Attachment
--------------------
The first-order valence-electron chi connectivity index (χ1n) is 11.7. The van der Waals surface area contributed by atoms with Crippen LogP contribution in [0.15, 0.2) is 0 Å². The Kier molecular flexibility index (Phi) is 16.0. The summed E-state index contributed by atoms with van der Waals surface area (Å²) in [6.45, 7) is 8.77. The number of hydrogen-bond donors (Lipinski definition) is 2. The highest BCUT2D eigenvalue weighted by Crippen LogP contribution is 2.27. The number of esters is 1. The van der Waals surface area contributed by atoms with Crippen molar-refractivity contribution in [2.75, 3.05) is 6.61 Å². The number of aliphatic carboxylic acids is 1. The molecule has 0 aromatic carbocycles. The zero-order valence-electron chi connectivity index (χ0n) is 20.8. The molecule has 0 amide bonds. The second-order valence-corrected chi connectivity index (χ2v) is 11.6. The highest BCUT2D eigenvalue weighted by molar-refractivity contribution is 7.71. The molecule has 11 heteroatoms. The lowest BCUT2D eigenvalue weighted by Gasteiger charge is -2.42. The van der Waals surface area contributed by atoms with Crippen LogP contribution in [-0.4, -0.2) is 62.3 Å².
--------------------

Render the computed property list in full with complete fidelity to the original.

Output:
The first-order valence-electron chi connectivity index (χ1n) is 11.7. The van der Waals surface area contributed by atoms with Crippen LogP contribution in [0.15, 0.2) is 0 Å². The Kier molecular flexibility index (Phi) is 16.0. The summed E-state index contributed by atoms with van der Waals surface area (Å²) in [6.45, 7) is 8.77. The number of hydrogen-bond donors (Lipinski definition) is 2. The highest BCUT2D eigenvalue weighted by Crippen LogP contribution is 2.27. The number of esters is 1. The van der Waals surface area contributed by atoms with Crippen molar-refractivity contribution in [2.75, 3.05) is 6.61 Å². The number of aliphatic carboxylic acids is 1. The molecule has 0 aromatic carbocycles. The zero-order valence-electron chi connectivity index (χ0n) is 20.8. The molecule has 0 amide bonds. The second-order valence-corrected chi connectivity index (χ2v) is 11.6. The highest BCUT2D eigenvalue weighted by molar-refractivity contribution is 7.71. The molecule has 11 heteroatoms. The lowest BCUT2D eigenvalue weighted by Gasteiger charge is -2.42. The van der Waals surface area contributed by atoms with Crippen LogP contribution in [-0.4, -0.2) is 62.3 Å².